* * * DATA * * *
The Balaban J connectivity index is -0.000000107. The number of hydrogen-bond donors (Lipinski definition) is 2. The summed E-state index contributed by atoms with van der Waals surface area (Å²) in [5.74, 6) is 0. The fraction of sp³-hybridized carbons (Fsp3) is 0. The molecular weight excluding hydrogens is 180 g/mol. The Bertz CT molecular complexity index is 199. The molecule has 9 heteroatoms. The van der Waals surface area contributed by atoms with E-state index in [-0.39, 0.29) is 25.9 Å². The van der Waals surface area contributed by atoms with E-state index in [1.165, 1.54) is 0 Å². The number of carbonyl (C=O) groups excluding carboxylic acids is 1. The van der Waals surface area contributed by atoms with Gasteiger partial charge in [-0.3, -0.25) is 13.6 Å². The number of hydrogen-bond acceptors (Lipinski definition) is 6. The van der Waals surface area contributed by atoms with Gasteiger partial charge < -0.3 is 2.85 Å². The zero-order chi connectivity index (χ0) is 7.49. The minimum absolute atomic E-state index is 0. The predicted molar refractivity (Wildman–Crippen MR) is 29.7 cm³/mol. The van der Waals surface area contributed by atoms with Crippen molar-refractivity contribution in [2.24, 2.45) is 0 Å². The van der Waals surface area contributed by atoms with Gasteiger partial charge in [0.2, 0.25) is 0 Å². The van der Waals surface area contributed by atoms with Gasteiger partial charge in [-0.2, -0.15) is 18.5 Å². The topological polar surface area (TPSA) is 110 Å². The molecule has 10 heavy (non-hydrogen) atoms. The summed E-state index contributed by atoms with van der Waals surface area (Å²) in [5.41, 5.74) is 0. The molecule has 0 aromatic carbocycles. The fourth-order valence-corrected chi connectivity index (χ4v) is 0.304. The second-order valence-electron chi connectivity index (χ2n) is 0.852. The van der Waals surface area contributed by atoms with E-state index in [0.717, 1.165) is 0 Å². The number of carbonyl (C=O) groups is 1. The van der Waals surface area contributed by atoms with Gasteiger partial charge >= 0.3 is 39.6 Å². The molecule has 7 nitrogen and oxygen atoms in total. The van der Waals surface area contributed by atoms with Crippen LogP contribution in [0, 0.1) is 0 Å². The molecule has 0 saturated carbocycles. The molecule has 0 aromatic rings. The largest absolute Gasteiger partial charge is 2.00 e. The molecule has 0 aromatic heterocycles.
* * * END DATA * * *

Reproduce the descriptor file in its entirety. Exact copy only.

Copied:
The Balaban J connectivity index is -0.000000107. The number of hydrogen-bond donors (Lipinski definition) is 2. The summed E-state index contributed by atoms with van der Waals surface area (Å²) in [5.74, 6) is 0. The fraction of sp³-hybridized carbons (Fsp3) is 0. The molecular weight excluding hydrogens is 180 g/mol. The Bertz CT molecular complexity index is 199. The molecule has 9 heteroatoms. The van der Waals surface area contributed by atoms with E-state index in [-0.39, 0.29) is 25.9 Å². The van der Waals surface area contributed by atoms with E-state index in [1.165, 1.54) is 0 Å². The number of carbonyl (C=O) groups excluding carboxylic acids is 1. The van der Waals surface area contributed by atoms with Gasteiger partial charge in [-0.3, -0.25) is 13.6 Å². The number of hydrogen-bond acceptors (Lipinski definition) is 6. The van der Waals surface area contributed by atoms with Gasteiger partial charge < -0.3 is 2.85 Å². The zero-order chi connectivity index (χ0) is 7.49. The minimum absolute atomic E-state index is 0. The predicted molar refractivity (Wildman–Crippen MR) is 29.7 cm³/mol. The van der Waals surface area contributed by atoms with Crippen molar-refractivity contribution in [2.24, 2.45) is 0 Å². The van der Waals surface area contributed by atoms with Gasteiger partial charge in [0.2, 0.25) is 0 Å². The van der Waals surface area contributed by atoms with Gasteiger partial charge in [-0.2, -0.15) is 18.5 Å². The topological polar surface area (TPSA) is 110 Å². The molecule has 10 heavy (non-hydrogen) atoms. The summed E-state index contributed by atoms with van der Waals surface area (Å²) in [5.41, 5.74) is 0. The molecule has 0 aromatic carbocycles. The fourth-order valence-corrected chi connectivity index (χ4v) is 0.304. The second-order valence-electron chi connectivity index (χ2n) is 0.852. The van der Waals surface area contributed by atoms with E-state index in [0.717, 1.165) is 0 Å². The number of carbonyl (C=O) groups is 1. The van der Waals surface area contributed by atoms with Gasteiger partial charge >= 0.3 is 39.6 Å². The molecule has 7 nitrogen and oxygen atoms in total. The van der Waals surface area contributed by atoms with Crippen LogP contribution in [0, 0.1) is 0 Å². The molecule has 0 saturated carbocycles. The molecule has 0 aromatic rings. The largest absolute Gasteiger partial charge is 2.00 e. The molecule has 0 aromatic heterocycles.